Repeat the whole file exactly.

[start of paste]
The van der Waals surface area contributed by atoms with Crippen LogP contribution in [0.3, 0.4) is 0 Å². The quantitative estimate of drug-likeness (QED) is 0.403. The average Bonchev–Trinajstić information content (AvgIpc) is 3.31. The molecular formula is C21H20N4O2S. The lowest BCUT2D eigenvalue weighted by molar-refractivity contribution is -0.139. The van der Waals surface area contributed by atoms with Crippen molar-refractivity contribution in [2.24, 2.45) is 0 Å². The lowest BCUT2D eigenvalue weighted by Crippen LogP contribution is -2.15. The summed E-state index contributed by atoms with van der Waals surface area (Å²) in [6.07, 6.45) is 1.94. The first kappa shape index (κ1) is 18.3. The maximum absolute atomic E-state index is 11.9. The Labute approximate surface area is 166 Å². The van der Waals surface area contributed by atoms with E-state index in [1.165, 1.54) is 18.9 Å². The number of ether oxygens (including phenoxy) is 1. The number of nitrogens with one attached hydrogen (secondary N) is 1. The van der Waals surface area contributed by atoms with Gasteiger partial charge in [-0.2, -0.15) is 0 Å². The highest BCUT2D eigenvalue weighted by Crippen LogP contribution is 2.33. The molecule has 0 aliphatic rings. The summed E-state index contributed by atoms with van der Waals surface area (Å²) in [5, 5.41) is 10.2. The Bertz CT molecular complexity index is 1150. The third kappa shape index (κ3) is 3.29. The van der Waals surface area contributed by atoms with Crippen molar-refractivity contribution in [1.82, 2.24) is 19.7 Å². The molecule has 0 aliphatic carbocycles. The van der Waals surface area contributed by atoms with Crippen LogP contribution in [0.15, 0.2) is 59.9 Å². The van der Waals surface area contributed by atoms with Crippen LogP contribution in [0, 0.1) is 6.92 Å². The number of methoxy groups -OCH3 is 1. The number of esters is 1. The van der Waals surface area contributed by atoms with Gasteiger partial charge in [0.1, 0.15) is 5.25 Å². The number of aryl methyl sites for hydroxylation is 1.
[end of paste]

The van der Waals surface area contributed by atoms with Crippen LogP contribution in [0.3, 0.4) is 0 Å². The quantitative estimate of drug-likeness (QED) is 0.403. The average Bonchev–Trinajstić information content (AvgIpc) is 3.31. The molecular formula is C21H20N4O2S. The lowest BCUT2D eigenvalue weighted by molar-refractivity contribution is -0.139. The van der Waals surface area contributed by atoms with Crippen molar-refractivity contribution in [2.24, 2.45) is 0 Å². The lowest BCUT2D eigenvalue weighted by Crippen LogP contribution is -2.15. The summed E-state index contributed by atoms with van der Waals surface area (Å²) in [6.07, 6.45) is 1.94. The first kappa shape index (κ1) is 18.3. The maximum absolute atomic E-state index is 11.9. The Labute approximate surface area is 166 Å². The van der Waals surface area contributed by atoms with E-state index in [1.165, 1.54) is 18.9 Å². The number of ether oxygens (including phenoxy) is 1. The number of nitrogens with one attached hydrogen (secondary N) is 1. The van der Waals surface area contributed by atoms with Gasteiger partial charge in [-0.2, -0.15) is 0 Å². The highest BCUT2D eigenvalue weighted by Crippen LogP contribution is 2.33. The molecule has 0 aliphatic rings. The summed E-state index contributed by atoms with van der Waals surface area (Å²) in [5, 5.41) is 10.2. The Bertz CT molecular complexity index is 1150. The third kappa shape index (κ3) is 3.29. The van der Waals surface area contributed by atoms with Crippen molar-refractivity contribution in [1.82, 2.24) is 19.7 Å². The molecule has 0 aliphatic carbocycles. The van der Waals surface area contributed by atoms with Crippen LogP contribution in [0.15, 0.2) is 59.9 Å². The van der Waals surface area contributed by atoms with Crippen LogP contribution in [0, 0.1) is 6.92 Å². The number of methoxy groups -OCH3 is 1. The number of esters is 1. The van der Waals surface area contributed by atoms with Gasteiger partial charge in [0.1, 0.15) is 5.25 Å². The number of aryl methyl sites for hydroxylation is 1.